IDEA High Cost Pool Funding Act – The Center applauds Representatives Jared Huffman and Mark DeSaulnier for reintroducing the IDEA High Cost Pool Funding Act. This legislation builds on the historic assurance of the IDEA by helping cover the exceptional costs that can be associated with educating children with significant disabilities. “The additional funding will improve the capacity of all schools, including charter schools, to serve all students,” said Morando Rhim.
High Leverage Practices (HLPs) in Special Education – In partnership with the Collaboration for Effective Educator Development, Accountability and Reform, the Council for Exceptional Children has developed and published a set of HLPs for special educators and teacher candidates organized around four aspects of practice: collaboration, assessment, social/emotional/behavioral, and instruction. The HLP Video Series is easily and freely accessible online, offers a practical, real-world illustration of HLPs by teachers intentionally and explicitly using the practice to meet the specific needs of students in their classrooms, and highlights research-based practices.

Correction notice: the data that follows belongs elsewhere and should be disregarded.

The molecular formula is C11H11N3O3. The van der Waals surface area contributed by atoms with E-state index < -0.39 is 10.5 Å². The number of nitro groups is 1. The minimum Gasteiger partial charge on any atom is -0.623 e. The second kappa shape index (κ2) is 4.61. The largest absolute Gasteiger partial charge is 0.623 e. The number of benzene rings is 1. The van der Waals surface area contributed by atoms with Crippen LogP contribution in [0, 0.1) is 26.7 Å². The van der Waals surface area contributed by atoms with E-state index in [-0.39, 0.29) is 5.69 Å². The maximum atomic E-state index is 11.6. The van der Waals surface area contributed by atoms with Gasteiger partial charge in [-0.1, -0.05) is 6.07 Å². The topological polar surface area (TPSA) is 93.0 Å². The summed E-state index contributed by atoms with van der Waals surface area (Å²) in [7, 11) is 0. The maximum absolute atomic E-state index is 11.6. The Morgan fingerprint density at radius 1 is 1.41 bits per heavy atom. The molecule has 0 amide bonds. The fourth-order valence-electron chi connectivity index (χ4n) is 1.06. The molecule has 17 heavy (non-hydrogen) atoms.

Recent Research, “The Impact of Targeted vs. General Education Investments” – Tufts University economist Elizabeth Setren recently circulated a working paper demonstrating that charter schools in Boston significantly boost the academic performance of English Language Learners and students with disabilities compared with traditional district schools. The study finds that pupils in both categories see test score gains in core subjects when enrolled in charters and that postsecondary outcomes like college enrollment are also improved.
Recent Research, “Are Achievement Gaps Related to Discipline Gaps?” – A recent report examines the relationship between the racial achievement gap and the racial discipline gap, using national data to provide estimates on the extent to which patterns in exclusionary discipline are related to achievement patterns for students of color. The analyses presented confirm “what many recent scholars have suspected: on average, districts with larger Black-White achievement gaps have larger Black-White discipline gaps and vice versa.”

The Center on the Road

If you will be at any of the following upcoming events, please come find us. We love to connect with our partners and stakeholders.

  • 2019 Independent Charter School Symposium
    November 17-18 in Albuquerque, NM
  • Leadership Conference on Civil and Human Rights and The Leadership Conference Education Fund Annual Conference and Holiday Party
    December 5-6 in Washington D.C.
  • 12th Annual Louisiana Charter Schools Conference
    December 5-6 in New Orleans, LA


Due to the ongoing COVID-19 pandemic, the Center's staff is currently working remotely. Please email info@ncsecs.org with any questions and we will direct you to the appropriate member of our staff.Email Us